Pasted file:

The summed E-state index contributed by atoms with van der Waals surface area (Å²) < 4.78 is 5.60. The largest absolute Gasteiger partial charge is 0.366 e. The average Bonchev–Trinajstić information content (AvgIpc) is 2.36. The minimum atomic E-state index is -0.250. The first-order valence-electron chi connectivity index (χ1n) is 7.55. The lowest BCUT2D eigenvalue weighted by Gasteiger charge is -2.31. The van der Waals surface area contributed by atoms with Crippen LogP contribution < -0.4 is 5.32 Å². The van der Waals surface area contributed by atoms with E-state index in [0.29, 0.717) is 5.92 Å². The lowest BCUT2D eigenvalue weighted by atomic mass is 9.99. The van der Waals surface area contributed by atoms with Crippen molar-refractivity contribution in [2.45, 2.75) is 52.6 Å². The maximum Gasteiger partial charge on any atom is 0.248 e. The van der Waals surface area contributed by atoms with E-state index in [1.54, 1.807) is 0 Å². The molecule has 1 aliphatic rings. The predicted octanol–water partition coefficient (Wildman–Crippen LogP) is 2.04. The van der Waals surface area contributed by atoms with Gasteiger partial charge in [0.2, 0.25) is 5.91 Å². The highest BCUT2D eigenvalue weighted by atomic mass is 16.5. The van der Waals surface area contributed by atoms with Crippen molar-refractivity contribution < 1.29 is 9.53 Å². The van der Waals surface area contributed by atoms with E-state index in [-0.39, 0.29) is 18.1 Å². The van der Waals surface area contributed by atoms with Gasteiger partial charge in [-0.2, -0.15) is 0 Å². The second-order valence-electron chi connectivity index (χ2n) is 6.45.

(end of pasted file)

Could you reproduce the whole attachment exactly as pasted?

The summed E-state index contributed by atoms with van der Waals surface area (Å²) < 4.78 is 5.60. The largest absolute Gasteiger partial charge is 0.366 e. The average Bonchev–Trinajstić information content (AvgIpc) is 2.36. The minimum atomic E-state index is -0.250. The first-order valence-electron chi connectivity index (χ1n) is 7.55. The lowest BCUT2D eigenvalue weighted by Gasteiger charge is -2.31. The van der Waals surface area contributed by atoms with Crippen LogP contribution < -0.4 is 5.32 Å². The van der Waals surface area contributed by atoms with E-state index in [0.29, 0.717) is 5.92 Å². The lowest BCUT2D eigenvalue weighted by atomic mass is 9.99. The van der Waals surface area contributed by atoms with Crippen molar-refractivity contribution in [2.45, 2.75) is 52.6 Å². The maximum Gasteiger partial charge on any atom is 0.248 e. The van der Waals surface area contributed by atoms with E-state index in [1.54, 1.807) is 0 Å². The molecule has 1 aliphatic rings. The predicted octanol–water partition coefficient (Wildman–Crippen LogP) is 2.04. The van der Waals surface area contributed by atoms with Gasteiger partial charge in [0.2, 0.25) is 5.91 Å². The highest BCUT2D eigenvalue weighted by atomic mass is 16.5. The van der Waals surface area contributed by atoms with Crippen molar-refractivity contribution < 1.29 is 9.53 Å². The van der Waals surface area contributed by atoms with E-state index in [-0.39, 0.29) is 18.1 Å². The van der Waals surface area contributed by atoms with Gasteiger partial charge in [-0.2, -0.15) is 0 Å². The second-order valence-electron chi connectivity index (χ2n) is 6.45.